Step into the Unknown


What you put into Yoga and your intention for practicing it is exactly what you will receive for your efforts.  Most of us, however, have no firm idea what we want from our practice.  We know Yoga makes us feel good and we like that; so, we stick with it.  There are many different definitions of Yoga and there are so very many styles, trends, fads and traditions of practicing Yoga.

My own practice began haphazardly.  I bought some DVDs through Giam and trusted that the different teachers with their vastly different teaching styles were all on the same DVD for a good reason.  There was no connection between the different workouts, not even between the workouts by the same teacher.

In 2009 I began to practice Yoga differently.  I was preparing for Yoga Teacher Training at the Amrit Yoga Institute in Florida with Yogi Amrit Desai.  What I found amazed me, I was learning a method for practicing Yoga.  Some styles of Yoga are known for their ability to sculpt the human body and will have you sweating buckets in just a few minutes of practice.  Others are very gentle and meditative.  The method I was learning didn’t depend on buckets of sweat nor did it depend on being gentle, it worked perfectly in either environment.

I AM Yoga

This method, the Integrative Amrit Method of Yoga or I AM Yoga, was so simple but also so much more challenging than any other approach to Yoga that I had ever experienced.  Practicing the Amrit Method of Yoga will be, if you stick to it, the most challenging thing you will ever experience.  Many long time practitioners who begin to practice using the Amrit Method immediately notice that it is very different from the Yoga class at the gym or the local studio.  Half or even more will not return because they don’t feel they get a good workout and that is OK.  The Amrit Method can be used in a Power Yoga class but it is most effect and efficient when practiced slowly and almost effortlessly.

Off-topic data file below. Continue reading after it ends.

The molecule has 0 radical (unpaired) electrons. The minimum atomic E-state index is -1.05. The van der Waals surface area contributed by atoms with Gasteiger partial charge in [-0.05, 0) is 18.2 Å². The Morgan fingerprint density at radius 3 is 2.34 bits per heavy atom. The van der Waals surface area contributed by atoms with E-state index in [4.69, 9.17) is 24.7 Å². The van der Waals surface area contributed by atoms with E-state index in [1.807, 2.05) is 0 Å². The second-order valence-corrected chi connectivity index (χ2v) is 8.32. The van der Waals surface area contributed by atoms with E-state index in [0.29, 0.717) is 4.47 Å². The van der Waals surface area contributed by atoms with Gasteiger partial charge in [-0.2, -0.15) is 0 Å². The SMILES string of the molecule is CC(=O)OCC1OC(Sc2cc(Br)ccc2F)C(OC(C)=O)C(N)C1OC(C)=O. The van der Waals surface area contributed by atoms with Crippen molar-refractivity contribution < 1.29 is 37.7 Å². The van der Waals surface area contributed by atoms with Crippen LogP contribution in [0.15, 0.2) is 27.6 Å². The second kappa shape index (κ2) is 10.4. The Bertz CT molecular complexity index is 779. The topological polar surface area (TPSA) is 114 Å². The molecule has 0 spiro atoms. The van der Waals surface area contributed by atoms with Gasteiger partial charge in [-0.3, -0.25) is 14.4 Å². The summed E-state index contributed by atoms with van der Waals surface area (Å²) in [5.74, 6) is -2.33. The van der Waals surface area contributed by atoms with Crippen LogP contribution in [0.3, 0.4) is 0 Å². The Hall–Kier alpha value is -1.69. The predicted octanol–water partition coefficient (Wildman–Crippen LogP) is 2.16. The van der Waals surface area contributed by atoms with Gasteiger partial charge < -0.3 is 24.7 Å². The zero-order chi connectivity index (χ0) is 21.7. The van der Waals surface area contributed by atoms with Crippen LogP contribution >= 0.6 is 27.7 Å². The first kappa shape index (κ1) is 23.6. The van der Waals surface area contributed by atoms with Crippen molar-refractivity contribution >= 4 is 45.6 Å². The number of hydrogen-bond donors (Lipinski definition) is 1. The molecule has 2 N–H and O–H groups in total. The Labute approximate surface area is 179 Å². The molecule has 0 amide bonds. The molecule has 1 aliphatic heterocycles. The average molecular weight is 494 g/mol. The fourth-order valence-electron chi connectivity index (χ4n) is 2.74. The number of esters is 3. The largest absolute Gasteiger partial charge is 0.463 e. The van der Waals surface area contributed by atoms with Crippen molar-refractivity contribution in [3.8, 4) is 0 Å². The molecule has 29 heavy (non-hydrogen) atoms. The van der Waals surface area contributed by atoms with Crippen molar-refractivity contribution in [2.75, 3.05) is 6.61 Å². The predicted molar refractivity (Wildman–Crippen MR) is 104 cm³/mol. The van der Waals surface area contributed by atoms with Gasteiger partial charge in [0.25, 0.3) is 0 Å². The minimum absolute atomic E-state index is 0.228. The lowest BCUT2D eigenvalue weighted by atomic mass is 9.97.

The benefit of using the Amrit Method is a very deliberate yet natural progression from mechanically performing postures and breathwork to experiencing inward focus and profound states of meditation to the experience of integration where mind and body function in complete harmony.  This journey happens not only on the Yoga mat but in every aspect of life.  This fundamental change in life brings with it the greatest challenge and the greatest ease.  The challenge, which sometimes feels insurmountable, is to let go of who you believe you are in order to truly see yourself, majesty and warts and all.  The ease comes from no longer having to put up a facade and having to believe the made up story of your life.

Do you have the courage to step into the unknown, to see yourself as you truly are?  If you think you do, dive into my classes at Wasatch School of Yoga or, if you’re not quite ready to drink from the firehose, get a taste of Amrit Yoga through my community outreach program.

“Our deepest fear is not that we are inadequate.  Our deepest fear is that we are powerful beyond measure.  It is our light, not our darkness that most frightens us.  We ask ourselves,  ‘Who am I to be brilliant, gorgeous, talented, fabulous?’  Actually, who are you not to be?  You are a child of God.  Your playing small does not serve the world . There is nothing enlightened about shrinking so that other people won’t feel insecure around you.  We are all meant to shine, as children do.  We were born to make manifest the glory of God that is within us.  It’s not just in some of us; it’s in everyone.  And as we let our own light shine, we unconsciously give other people permission to do the same.  As we are liberated from our own fear, our presence automatically liberates others.”

Marianne Williamson


Jai Bhagwan!